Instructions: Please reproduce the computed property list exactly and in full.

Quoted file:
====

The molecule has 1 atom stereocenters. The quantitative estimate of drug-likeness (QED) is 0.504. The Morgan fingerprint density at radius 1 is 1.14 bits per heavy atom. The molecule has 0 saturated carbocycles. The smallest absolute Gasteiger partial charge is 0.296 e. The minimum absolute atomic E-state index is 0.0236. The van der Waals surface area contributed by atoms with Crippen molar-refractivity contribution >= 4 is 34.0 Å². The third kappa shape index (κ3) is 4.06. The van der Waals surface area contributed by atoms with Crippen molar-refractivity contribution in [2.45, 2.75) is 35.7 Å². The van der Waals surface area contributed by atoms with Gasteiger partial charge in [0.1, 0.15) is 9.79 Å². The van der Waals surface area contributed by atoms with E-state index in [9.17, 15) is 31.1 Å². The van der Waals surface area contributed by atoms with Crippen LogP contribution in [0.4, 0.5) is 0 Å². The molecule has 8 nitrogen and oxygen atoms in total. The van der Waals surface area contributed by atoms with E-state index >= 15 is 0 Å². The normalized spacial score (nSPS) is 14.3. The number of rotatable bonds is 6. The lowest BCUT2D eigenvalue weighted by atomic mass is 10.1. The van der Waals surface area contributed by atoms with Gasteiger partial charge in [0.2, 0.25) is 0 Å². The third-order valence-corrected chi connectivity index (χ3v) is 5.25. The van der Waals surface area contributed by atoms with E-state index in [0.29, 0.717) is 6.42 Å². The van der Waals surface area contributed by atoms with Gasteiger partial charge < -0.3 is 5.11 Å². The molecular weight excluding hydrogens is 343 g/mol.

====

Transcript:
The molecule has 1 atom stereocenters. The quantitative estimate of drug-likeness (QED) is 0.504. The Morgan fingerprint density at radius 1 is 1.14 bits per heavy atom. The molecule has 0 saturated carbocycles. The smallest absolute Gasteiger partial charge is 0.296 e. The minimum absolute atomic E-state index is 0.0236. The van der Waals surface area contributed by atoms with Crippen molar-refractivity contribution >= 4 is 34.0 Å². The third kappa shape index (κ3) is 4.06. The van der Waals surface area contributed by atoms with Crippen molar-refractivity contribution in [2.45, 2.75) is 35.7 Å². The van der Waals surface area contributed by atoms with Gasteiger partial charge in [0.1, 0.15) is 9.79 Å². The van der Waals surface area contributed by atoms with E-state index in [9.17, 15) is 31.1 Å². The van der Waals surface area contributed by atoms with Crippen LogP contribution in [0.4, 0.5) is 0 Å². The molecule has 8 nitrogen and oxygen atoms in total. The van der Waals surface area contributed by atoms with E-state index >= 15 is 0 Å². The normalized spacial score (nSPS) is 14.3. The number of rotatable bonds is 6. The lowest BCUT2D eigenvalue weighted by atomic mass is 10.1. The van der Waals surface area contributed by atoms with Gasteiger partial charge in [0.2, 0.25) is 0 Å². The third-order valence-corrected chi connectivity index (χ3v) is 5.25. The van der Waals surface area contributed by atoms with E-state index in [0.29, 0.717) is 6.42 Å². The van der Waals surface area contributed by atoms with Gasteiger partial charge < -0.3 is 5.11 Å². The molecular weight excluding hydrogens is 343 g/mol.